Measurement of Taxable Capacity:

Taxable capacity depends upon national dividends or national income. The national dividend has been defined by Marshall as, “the labor and capital of a country, acting on its natural resources, produce annually a certain net aggregate of commodities, material and immaterial including services of all kinds. This is the net Annual Income or Revenue of the Country or the National Dividend.” While Prof. Fisher defined it as a “National Dividend or income consists solely of services as received by ultimate consumers, whether from their material or from their human environments.” Prof. Pigou, following Marshall, defined it as, National dividend is that part of the objective income of a community including, of course, income derived from abroad, which can be measured in terms of money. There are several difficulties in the measurement of national income, which are very difficult to be removed if we follow Prof. Fisher or Prof. Pigou. Hence, Prof. Marshall’s concept of national dividend has been supposed for granted by most economists as the suitable one for the measurement of national income or for determining the taxable capacity of a country.

Thus, the “National dividend is, at once, the aggregate net product and the sole source of payment for all the agents of production within the country.” It means national income is the main source of income of every individual within the country. And, it is constituted by adding the income of every individual free from duplication, it is, “the totality of production free of duplication.” Obviously, for estimating taxable capacity we estimate national income free from duplication.

Methods of Estimating Taxable Capacity:

The following methods for estimating taxable capacity have been suggested by Prof. Shirras:

(a) The Personal or Aggregate Income Method: The method is based on the analysis of individual incomes based on income-tax returns, supplemented by statistics of death duties and other property taxes, i.e., the income of every individual is estimated and added. It means the income of the individual from various sources, i.e., from lands and buildings, profits from farming, income from employment, profits from the profession, and profits from trade, etc. are estimated and added to get the national income. If national income increases, the taxable capacity increase, other things being the same, and vice versa.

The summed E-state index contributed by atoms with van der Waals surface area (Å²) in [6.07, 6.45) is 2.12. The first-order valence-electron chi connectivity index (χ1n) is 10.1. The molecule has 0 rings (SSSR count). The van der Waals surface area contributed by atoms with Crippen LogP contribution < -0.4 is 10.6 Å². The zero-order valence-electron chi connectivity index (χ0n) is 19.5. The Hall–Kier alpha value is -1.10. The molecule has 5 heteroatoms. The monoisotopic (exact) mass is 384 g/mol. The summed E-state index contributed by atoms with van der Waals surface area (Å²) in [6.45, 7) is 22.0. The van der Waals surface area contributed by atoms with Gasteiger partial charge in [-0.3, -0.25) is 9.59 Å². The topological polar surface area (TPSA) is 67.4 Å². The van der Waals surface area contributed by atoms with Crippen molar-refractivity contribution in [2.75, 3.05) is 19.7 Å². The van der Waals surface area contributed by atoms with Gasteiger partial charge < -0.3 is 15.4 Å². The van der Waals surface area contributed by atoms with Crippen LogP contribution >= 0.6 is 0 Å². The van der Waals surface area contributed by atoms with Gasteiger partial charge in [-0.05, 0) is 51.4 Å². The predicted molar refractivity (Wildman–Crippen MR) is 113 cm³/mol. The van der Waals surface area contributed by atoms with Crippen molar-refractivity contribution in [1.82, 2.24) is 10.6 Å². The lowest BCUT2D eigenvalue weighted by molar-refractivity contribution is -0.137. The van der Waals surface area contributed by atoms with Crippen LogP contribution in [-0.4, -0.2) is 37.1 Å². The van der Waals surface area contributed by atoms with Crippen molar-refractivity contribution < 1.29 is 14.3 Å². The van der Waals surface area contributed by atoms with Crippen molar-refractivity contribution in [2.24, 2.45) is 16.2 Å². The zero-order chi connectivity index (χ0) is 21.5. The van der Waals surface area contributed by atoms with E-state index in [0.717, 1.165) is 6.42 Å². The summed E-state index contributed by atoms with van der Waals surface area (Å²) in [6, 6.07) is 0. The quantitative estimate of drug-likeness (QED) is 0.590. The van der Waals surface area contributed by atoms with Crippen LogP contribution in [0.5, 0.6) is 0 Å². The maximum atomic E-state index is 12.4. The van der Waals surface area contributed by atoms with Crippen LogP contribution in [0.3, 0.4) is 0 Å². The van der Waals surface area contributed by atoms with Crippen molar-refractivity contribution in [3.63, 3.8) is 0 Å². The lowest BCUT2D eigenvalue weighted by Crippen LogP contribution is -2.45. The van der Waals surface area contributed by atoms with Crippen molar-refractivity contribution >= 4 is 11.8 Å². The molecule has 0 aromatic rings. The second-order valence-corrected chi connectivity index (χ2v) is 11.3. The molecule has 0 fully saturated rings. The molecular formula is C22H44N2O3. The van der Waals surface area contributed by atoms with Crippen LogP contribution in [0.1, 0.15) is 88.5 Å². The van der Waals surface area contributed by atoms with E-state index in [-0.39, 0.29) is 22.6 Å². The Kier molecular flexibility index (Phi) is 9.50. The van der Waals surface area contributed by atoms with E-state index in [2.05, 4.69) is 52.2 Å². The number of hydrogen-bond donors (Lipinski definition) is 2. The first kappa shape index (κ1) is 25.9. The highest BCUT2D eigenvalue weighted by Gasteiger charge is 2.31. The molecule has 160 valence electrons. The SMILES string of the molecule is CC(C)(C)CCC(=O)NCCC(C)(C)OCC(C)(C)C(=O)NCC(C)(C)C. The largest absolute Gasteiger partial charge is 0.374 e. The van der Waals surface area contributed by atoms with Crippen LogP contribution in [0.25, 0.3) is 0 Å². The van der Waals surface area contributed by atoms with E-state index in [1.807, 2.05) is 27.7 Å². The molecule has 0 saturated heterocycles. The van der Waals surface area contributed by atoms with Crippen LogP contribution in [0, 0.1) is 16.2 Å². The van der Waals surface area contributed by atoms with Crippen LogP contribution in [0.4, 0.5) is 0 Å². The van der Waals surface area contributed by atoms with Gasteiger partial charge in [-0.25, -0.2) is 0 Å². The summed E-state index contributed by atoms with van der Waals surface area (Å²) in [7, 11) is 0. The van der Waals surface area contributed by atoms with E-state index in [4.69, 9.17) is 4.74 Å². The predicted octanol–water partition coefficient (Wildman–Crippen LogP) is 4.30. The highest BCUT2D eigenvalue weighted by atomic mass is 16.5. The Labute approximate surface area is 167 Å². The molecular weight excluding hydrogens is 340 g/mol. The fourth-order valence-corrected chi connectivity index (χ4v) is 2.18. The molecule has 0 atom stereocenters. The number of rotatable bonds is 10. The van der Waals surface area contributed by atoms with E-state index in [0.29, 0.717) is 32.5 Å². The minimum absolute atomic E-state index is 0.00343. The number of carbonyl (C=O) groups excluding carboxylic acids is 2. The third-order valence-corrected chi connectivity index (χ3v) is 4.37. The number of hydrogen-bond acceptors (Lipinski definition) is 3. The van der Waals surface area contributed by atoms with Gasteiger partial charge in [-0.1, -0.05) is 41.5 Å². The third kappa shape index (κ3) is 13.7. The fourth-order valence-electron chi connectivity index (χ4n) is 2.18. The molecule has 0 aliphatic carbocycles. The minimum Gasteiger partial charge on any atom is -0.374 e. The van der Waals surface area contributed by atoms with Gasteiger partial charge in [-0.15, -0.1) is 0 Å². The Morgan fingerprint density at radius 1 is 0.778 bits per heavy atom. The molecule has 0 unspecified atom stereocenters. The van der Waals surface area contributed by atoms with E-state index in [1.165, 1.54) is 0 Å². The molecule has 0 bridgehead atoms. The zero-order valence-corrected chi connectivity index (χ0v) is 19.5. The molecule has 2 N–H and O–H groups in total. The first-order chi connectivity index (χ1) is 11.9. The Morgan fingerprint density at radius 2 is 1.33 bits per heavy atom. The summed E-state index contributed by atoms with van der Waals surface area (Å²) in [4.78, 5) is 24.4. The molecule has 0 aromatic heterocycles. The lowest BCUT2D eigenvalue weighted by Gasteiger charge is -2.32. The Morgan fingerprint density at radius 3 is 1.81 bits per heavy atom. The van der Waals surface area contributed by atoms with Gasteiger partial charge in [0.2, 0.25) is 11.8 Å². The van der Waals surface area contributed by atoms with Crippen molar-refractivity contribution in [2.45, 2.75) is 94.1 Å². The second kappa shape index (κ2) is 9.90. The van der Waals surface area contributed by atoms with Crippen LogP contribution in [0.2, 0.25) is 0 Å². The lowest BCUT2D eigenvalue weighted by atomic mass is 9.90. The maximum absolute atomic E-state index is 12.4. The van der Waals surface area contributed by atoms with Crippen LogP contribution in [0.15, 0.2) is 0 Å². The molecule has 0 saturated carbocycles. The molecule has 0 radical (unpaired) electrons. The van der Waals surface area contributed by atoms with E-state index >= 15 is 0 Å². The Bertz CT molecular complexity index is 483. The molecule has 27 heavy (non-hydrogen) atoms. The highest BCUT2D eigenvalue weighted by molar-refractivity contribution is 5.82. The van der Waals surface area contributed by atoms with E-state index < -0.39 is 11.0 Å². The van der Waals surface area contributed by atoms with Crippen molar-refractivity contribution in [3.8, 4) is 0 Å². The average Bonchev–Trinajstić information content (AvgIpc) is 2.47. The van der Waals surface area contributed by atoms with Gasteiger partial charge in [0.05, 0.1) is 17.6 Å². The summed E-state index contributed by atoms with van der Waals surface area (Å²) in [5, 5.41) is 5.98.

(b) The Production Method- In this method the net produce in terms of money from various sources is estimated and added up. It means that the net produce from agriculture, industry, and trade, etc., is estimated in terms of money and is added to get the national income. Taxable capacity directly depends on net production, i.e., if net production increases, taxable capacity also increases in the same proportion and vice versa.

There are several difficulties if only one method is followed. Suppose we follow the income method then it is difficult to estimate the income from agriculture because production and consumption simultaneously go into agriculture. Similarly, if we follow the production method, it is difficult to estimate the production of a vakil and a doctor.

Hence, it is suggested that both income and production methods should be followed, wherever each is suitable.